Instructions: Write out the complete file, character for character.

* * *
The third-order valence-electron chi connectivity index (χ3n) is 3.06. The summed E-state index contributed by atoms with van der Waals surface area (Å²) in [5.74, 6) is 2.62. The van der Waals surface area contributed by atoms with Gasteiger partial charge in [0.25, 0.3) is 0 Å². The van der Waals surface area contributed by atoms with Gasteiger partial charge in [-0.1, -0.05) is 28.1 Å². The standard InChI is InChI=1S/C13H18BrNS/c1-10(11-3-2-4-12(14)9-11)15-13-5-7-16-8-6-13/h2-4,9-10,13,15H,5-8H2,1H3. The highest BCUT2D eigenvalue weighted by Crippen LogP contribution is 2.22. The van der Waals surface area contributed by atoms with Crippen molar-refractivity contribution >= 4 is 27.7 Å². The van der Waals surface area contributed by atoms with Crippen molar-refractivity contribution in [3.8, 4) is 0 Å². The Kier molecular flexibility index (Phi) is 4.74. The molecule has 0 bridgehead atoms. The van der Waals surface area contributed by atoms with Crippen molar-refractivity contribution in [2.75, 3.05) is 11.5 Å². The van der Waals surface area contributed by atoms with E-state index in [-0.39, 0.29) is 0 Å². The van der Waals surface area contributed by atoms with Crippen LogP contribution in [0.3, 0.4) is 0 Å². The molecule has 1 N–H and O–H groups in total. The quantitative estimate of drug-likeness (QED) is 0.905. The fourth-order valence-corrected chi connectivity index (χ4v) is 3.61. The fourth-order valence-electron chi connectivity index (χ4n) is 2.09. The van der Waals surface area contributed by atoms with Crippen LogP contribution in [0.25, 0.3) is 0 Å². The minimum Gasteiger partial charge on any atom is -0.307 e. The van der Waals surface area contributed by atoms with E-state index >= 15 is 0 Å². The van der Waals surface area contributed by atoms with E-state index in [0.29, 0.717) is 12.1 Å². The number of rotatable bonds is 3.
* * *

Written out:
The third-order valence-electron chi connectivity index (χ3n) is 3.06. The summed E-state index contributed by atoms with van der Waals surface area (Å²) in [5.74, 6) is 2.62. The van der Waals surface area contributed by atoms with Gasteiger partial charge in [0.25, 0.3) is 0 Å². The van der Waals surface area contributed by atoms with Gasteiger partial charge in [-0.1, -0.05) is 28.1 Å². The standard InChI is InChI=1S/C13H18BrNS/c1-10(11-3-2-4-12(14)9-11)15-13-5-7-16-8-6-13/h2-4,9-10,13,15H,5-8H2,1H3. The highest BCUT2D eigenvalue weighted by Crippen LogP contribution is 2.22. The van der Waals surface area contributed by atoms with Crippen molar-refractivity contribution >= 4 is 27.7 Å². The van der Waals surface area contributed by atoms with Crippen molar-refractivity contribution in [3.8, 4) is 0 Å². The Kier molecular flexibility index (Phi) is 4.74. The molecule has 0 bridgehead atoms. The van der Waals surface area contributed by atoms with Crippen molar-refractivity contribution in [2.75, 3.05) is 11.5 Å². The van der Waals surface area contributed by atoms with E-state index in [-0.39, 0.29) is 0 Å². The van der Waals surface area contributed by atoms with Crippen LogP contribution in [0.3, 0.4) is 0 Å². The molecule has 1 N–H and O–H groups in total. The quantitative estimate of drug-likeness (QED) is 0.905. The fourth-order valence-corrected chi connectivity index (χ4v) is 3.61. The fourth-order valence-electron chi connectivity index (χ4n) is 2.09. The van der Waals surface area contributed by atoms with Crippen LogP contribution in [0.25, 0.3) is 0 Å². The minimum Gasteiger partial charge on any atom is -0.307 e. The van der Waals surface area contributed by atoms with E-state index >= 15 is 0 Å². The van der Waals surface area contributed by atoms with E-state index in [0.29, 0.717) is 12.1 Å². The number of rotatable bonds is 3.